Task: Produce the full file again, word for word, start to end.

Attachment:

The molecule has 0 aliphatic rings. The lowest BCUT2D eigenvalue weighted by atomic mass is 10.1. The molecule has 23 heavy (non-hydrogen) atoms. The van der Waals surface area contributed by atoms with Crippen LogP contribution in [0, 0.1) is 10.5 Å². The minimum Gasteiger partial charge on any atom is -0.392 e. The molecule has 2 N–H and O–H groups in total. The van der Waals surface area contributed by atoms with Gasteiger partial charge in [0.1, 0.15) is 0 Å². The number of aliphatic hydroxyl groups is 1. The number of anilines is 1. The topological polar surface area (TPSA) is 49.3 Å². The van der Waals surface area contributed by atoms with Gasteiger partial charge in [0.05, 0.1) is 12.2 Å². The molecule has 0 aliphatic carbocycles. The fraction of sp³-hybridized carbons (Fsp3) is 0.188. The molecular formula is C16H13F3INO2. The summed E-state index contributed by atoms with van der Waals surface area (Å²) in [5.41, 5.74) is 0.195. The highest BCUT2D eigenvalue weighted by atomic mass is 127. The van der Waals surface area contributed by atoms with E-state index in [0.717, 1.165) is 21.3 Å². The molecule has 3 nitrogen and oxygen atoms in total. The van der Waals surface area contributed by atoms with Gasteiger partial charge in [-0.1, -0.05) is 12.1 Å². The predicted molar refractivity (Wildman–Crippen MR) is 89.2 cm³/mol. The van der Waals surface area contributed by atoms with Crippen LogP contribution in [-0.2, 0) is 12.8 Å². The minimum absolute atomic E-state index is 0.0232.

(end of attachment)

The molecule has 0 aliphatic rings. The lowest BCUT2D eigenvalue weighted by atomic mass is 10.1. The molecule has 23 heavy (non-hydrogen) atoms. The van der Waals surface area contributed by atoms with Crippen LogP contribution in [0, 0.1) is 10.5 Å². The minimum Gasteiger partial charge on any atom is -0.392 e. The molecule has 2 N–H and O–H groups in total. The van der Waals surface area contributed by atoms with Gasteiger partial charge in [0.1, 0.15) is 0 Å². The number of aliphatic hydroxyl groups is 1. The number of anilines is 1. The topological polar surface area (TPSA) is 49.3 Å². The van der Waals surface area contributed by atoms with Gasteiger partial charge in [0.05, 0.1) is 12.2 Å². The molecule has 0 aliphatic carbocycles. The fraction of sp³-hybridized carbons (Fsp3) is 0.188. The molecular formula is C16H13F3INO2. The summed E-state index contributed by atoms with van der Waals surface area (Å²) in [5.41, 5.74) is 0.195. The highest BCUT2D eigenvalue weighted by atomic mass is 127. The van der Waals surface area contributed by atoms with E-state index in [0.717, 1.165) is 21.3 Å². The molecule has 3 nitrogen and oxygen atoms in total. The van der Waals surface area contributed by atoms with Gasteiger partial charge in [-0.1, -0.05) is 12.1 Å². The predicted molar refractivity (Wildman–Crippen MR) is 89.2 cm³/mol. The van der Waals surface area contributed by atoms with Crippen LogP contribution in [-0.2, 0) is 12.8 Å². The minimum absolute atomic E-state index is 0.0232.